he railroad arrived at “Estación Gobernador Basavilbaso” for the first time on June 30, 1887. This date was, therefore, later declared as the official date on which the town was founded. As was the case in many provinces, the arrival of the railroad boosted the development of towns; in this case, it was so crucial that the town was called the “Train Capital”, as it is still referred to by many tourism publications, even though the passenger service was suspended in 1992. Today, there is practically no railroad activity, however, the city keeps this mark of its origin and is still divided into four areas by the tracks. The first permanent settlement was formed by a group of Italian day laborers around the station. Then, as from 1892 the Russian Jewish immigrants were brought in by the Jewish Colonization Association. Two years later, Colonia Lucienville, the only colony bearing the name of the deceased son of Baron de Hirsch, was founded. His early death drove the philanthropist to spend his fortune on saving victims of persecutions. Settlers used the layout of the Russian villages as a model, so they separated into four groups, such as: Novibuco 1, Ackeman 1 and Ackeman 2, Sorokin 2 and 1° de Mayo. Until the 40’s, the station was also the center of the intense social life in the area. On Sunday afternoon, it was crowded with people who would perfume and dress for the occasion, and go for a walk along the platforms. At the time, a J.C.A. report would describe the strength of one of the most prosperous colonies in the country.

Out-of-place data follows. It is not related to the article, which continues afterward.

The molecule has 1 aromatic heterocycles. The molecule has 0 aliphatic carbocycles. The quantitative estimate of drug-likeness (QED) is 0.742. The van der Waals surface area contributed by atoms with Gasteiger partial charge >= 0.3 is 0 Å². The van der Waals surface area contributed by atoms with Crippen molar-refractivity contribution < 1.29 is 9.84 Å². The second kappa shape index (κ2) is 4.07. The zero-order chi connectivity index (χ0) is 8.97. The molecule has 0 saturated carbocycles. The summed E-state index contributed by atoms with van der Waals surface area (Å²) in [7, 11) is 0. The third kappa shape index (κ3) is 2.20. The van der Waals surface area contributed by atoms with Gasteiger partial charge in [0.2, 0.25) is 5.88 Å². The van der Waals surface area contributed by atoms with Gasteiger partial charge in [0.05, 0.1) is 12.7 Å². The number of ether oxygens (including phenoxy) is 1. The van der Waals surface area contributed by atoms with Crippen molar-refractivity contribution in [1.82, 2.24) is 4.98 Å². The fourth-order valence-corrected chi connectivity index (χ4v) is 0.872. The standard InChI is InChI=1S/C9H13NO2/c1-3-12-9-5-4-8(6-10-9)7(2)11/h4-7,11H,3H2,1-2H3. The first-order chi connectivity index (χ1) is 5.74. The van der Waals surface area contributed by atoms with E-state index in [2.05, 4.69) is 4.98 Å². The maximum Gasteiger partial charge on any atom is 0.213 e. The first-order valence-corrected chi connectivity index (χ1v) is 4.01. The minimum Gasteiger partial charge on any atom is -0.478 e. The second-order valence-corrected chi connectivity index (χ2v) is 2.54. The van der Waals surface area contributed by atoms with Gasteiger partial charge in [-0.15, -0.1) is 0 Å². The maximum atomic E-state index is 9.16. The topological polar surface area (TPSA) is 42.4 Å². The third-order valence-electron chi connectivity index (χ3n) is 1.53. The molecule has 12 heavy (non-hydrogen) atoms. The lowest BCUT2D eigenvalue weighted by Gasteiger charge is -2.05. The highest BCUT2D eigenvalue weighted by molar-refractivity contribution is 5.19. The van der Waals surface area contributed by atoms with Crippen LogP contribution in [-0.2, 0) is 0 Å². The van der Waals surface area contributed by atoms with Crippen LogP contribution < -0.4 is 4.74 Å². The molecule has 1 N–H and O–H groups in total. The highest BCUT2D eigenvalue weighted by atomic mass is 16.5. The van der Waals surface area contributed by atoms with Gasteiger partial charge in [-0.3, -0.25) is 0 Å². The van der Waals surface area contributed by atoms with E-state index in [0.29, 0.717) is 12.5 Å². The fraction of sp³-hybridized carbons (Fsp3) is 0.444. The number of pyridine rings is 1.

Jewish Cementery of Colony N° 1.
It is 8 hectares long and was founded in 1895. It still bears a big sign on its façade with the names of Fridel and Pola Jasovich, the donors of the building. As the couple had no children, they decided to make contributions to the community. On the left, the graves of the first settlers may be seen. What calls the visitors’ attention is: The Holocaust Monument, the Monolith for the 75th anniversary of Cooperativa Lucienville and the plaque in memory of the 25th Anniversary of Dr. Bernardo Uchitel’s death. Also, the first Rabbi (Oscar Dejtiar), the first teacher (Alter Braslavsky), the first principal of the town high school (Jaime Fresler), Josefa Lagocen de Velcoff, a poet, and Mr. León Borodovsky (grandson of the colony founders, an excellent community host and a true “Jewish Gaucho”) rest there.
Novibuco 1 Synagogue.
This shed-synagogue was founded in 1895, a year after the settlement of Colonia Lucienville. With an extremely simple architecture, it calls your attention because of its type of construction and the preservation of the elements inside. The walls are made of brick masonry, fixed on mud and rendered with lime. It has a corrugated zinc roof. There are two rooms, one of them was used for religious ceremonies and the other, the smallest one, for social gatherings and school activities. It was in that room, that the creation of the cooperative was planned. The walls are 45 cm. thick and it has red tiled floors. One of its particular features is the rectangular room lit by five decorated porcelain kerosene lamps, which create a particular atmosphere. Each lamp has a particular shape and color. They were brought by immigrants from their hometown as well as the Torah (Pentateuch) located indoors. Apart from being a religious center, the Synagogue was used as a cultural, social and educational center..
Beth or Beit Abraham Synagogue.
It opened in 1917, and is also known as “the Synagogue of the Arbetn” (in Yiddish: workers) or the Craftsmen, as it was built by settlers from Old Europe, who brought along with them their skills, such as Mr. Milman, a carpenter, Mr. Schuskoff, a brick layer, and Mr. Butinoff and Schein, both blacksmiths who stood out because of their work on the front grille fence. It has a very simple architecture. In the center of the large room you may find the Bimah (pulpit), where the officiant would stand in the middle of the crowd and at their same level.